Why should journalism be any different from the way television programmes are aired nowadays? With Twitter and other social media channels people have not only found their voice, they have also learnt how to form an opinion and then put it out there onto the airwaves. This is true of television and now this is increasingly true of print journalism.
With the rise of the global economic downturn, the world of journalism and the public sphere is being liberated. If a newspaper cannot afford to be printed, then it is forced to move online, if the medium shifts from print to electronic then social media comes to the fore with blogs and twitter possibilities for readers – the public will answer back and they will answer back loudly, clearly and with an eloquence that is unprecedented – it seems that this shift will enable us to move out of the time capsule where the public agenda was set by journalists and editors.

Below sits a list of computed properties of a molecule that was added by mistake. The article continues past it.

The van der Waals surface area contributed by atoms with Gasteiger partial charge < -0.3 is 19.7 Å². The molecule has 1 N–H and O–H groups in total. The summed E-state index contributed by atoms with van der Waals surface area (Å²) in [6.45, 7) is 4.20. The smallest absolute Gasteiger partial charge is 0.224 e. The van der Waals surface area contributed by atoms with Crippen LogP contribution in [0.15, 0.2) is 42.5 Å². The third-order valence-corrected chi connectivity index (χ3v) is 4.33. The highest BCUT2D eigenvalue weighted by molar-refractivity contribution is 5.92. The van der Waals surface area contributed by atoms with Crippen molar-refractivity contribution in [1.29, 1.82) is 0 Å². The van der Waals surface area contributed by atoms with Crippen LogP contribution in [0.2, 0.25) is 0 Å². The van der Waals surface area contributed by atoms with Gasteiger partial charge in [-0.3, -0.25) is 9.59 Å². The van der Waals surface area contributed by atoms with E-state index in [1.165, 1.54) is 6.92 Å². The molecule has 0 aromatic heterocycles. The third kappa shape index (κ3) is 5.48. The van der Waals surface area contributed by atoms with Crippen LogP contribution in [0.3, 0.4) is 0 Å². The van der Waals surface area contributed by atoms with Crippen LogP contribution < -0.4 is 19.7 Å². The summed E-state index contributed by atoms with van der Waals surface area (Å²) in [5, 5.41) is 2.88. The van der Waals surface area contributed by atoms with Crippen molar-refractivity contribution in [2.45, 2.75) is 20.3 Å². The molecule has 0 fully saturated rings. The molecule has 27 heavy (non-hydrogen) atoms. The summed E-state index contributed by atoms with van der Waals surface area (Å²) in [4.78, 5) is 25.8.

Of course, once these people are online, they can find out hordes of information. Links onto other sites will guide them quickly and efficiently and with practice many will train themselves to discern the “truth” without the engaging smile of a politician trying to convince them of the opposite.